Gospel - Matthew 9: 35 -10:8
Once again, a personal reflection, which I share with you.
In our Gospel this week, we are told that Jesus had compassion on the crowds (Matt 9:36), because the people were harassed and helpless like sheep without a shepherd. Friday this coming week sees the feast of the Sacred Heart of Jesus, with its emphasis on the Divine Compassion.
Actually, the Gospel words ‘had compassion’ don’t quite convey the full message. Closer to a contemporary understanding might be the ugly phrase ‘he was moved with gut wrenching compassion.’ I remember one of my New Testament lecturers telling us that ‘his guts churned over’ was not a bad translation, like that feeling we get inside when we see something truly horrendous.
Like so many priests (and indeed ‘carers’ of every kind) l have known that feeling in the past few weeks. Telling a family that their loved one’s funeral in church had to be cancelled; telling a distraught, tearful mourner that they couldn’t go and sit in church; telling a long time church member with dementia over and over (because she forgets) that I can’t come with Holy Communion; worst of all not being able to go to hospital with an elderly lady with a suspected stroke or comfort her tearful husband.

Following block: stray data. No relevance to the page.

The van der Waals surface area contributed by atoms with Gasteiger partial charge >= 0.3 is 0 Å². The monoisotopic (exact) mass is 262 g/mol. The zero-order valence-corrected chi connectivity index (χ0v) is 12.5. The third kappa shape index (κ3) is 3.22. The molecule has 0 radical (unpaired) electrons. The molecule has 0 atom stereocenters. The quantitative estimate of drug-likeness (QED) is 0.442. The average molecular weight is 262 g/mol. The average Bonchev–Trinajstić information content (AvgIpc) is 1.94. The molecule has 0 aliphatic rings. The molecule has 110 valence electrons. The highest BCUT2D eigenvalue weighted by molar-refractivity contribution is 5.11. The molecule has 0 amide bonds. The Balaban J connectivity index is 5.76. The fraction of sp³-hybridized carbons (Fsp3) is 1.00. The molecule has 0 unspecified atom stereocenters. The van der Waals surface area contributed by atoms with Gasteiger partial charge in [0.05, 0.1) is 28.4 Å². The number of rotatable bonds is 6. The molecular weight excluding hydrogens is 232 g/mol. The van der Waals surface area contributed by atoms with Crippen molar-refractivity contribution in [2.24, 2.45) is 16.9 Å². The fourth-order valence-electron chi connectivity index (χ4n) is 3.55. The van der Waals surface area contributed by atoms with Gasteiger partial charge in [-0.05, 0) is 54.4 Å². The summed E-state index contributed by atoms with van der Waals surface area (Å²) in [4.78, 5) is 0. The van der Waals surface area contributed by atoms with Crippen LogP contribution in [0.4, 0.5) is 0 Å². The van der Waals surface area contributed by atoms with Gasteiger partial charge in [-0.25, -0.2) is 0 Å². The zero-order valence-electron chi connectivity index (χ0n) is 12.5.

At a different level I lie awake worrying about the dire financial state of our parish and diocesan finances. There is great worry about even long term survival. All of these are gut wrenching, tear making experiences.
The overwhelming pain at failing as a shepherd, even though it is unavoidable is a common experience, and one that we have all shared at some time in some context. Mary, the mother of Jesus shared that pain as she stood at the foot of the cross. We have all had that pain, we have all worried about lack money or something similar.
Another name for this a Sunday is ‘Divine Compassion Sunday.’ It is deeply moving to realise that Jesus continues to ‘gut wrenchingly’ care for each one of us. Even in the glory of heaven Jesus weeps and prays for us.
Lord Jesus, in whom mercy is endless and the treasury of compassion inexhaustible, look kindly upon us and increase Your mercy in us, that in difficult times we might not despair nor become despondent, but with great confidence submit ourselves and all over whom we weep, to Your holy will, which is Love and Mercy itself.
Of your charity please pray for the repose of the souls of two faithful former members of St. Stephen’s who have recently died and whose funerals Fr Andrew will take next week;
Lorna Cowan and Joan Baddeley RIP.